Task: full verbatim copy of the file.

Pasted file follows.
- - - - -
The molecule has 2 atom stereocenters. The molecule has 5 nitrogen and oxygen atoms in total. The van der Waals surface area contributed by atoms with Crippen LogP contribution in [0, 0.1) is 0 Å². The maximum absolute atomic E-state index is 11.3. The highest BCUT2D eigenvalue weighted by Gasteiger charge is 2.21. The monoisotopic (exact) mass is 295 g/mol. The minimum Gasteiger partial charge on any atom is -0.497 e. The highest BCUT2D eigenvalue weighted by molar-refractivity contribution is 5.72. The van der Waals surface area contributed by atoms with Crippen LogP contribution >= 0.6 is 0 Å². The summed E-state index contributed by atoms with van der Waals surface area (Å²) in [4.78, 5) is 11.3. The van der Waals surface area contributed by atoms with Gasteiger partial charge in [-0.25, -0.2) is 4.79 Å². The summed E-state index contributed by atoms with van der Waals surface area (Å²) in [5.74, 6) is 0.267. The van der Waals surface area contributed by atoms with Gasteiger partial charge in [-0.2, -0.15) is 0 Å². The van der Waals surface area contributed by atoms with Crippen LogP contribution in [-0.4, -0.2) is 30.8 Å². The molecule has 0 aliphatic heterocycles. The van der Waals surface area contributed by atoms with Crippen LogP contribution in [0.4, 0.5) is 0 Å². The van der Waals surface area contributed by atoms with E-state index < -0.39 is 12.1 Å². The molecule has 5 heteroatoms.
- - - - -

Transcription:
The molecule has 2 atom stereocenters. The molecule has 5 nitrogen and oxygen atoms in total. The van der Waals surface area contributed by atoms with Crippen LogP contribution in [0, 0.1) is 0 Å². The maximum absolute atomic E-state index is 11.3. The highest BCUT2D eigenvalue weighted by Gasteiger charge is 2.21. The monoisotopic (exact) mass is 295 g/mol. The minimum Gasteiger partial charge on any atom is -0.497 e. The highest BCUT2D eigenvalue weighted by molar-refractivity contribution is 5.72. The van der Waals surface area contributed by atoms with Crippen LogP contribution >= 0.6 is 0 Å². The summed E-state index contributed by atoms with van der Waals surface area (Å²) in [4.78, 5) is 11.3. The van der Waals surface area contributed by atoms with Gasteiger partial charge in [-0.25, -0.2) is 4.79 Å². The summed E-state index contributed by atoms with van der Waals surface area (Å²) in [5.74, 6) is 0.267. The van der Waals surface area contributed by atoms with Gasteiger partial charge in [-0.2, -0.15) is 0 Å². The van der Waals surface area contributed by atoms with Crippen LogP contribution in [-0.4, -0.2) is 30.8 Å². The molecule has 0 aliphatic heterocycles. The van der Waals surface area contributed by atoms with Crippen LogP contribution in [0.4, 0.5) is 0 Å². The van der Waals surface area contributed by atoms with E-state index < -0.39 is 12.1 Å². The molecule has 5 heteroatoms.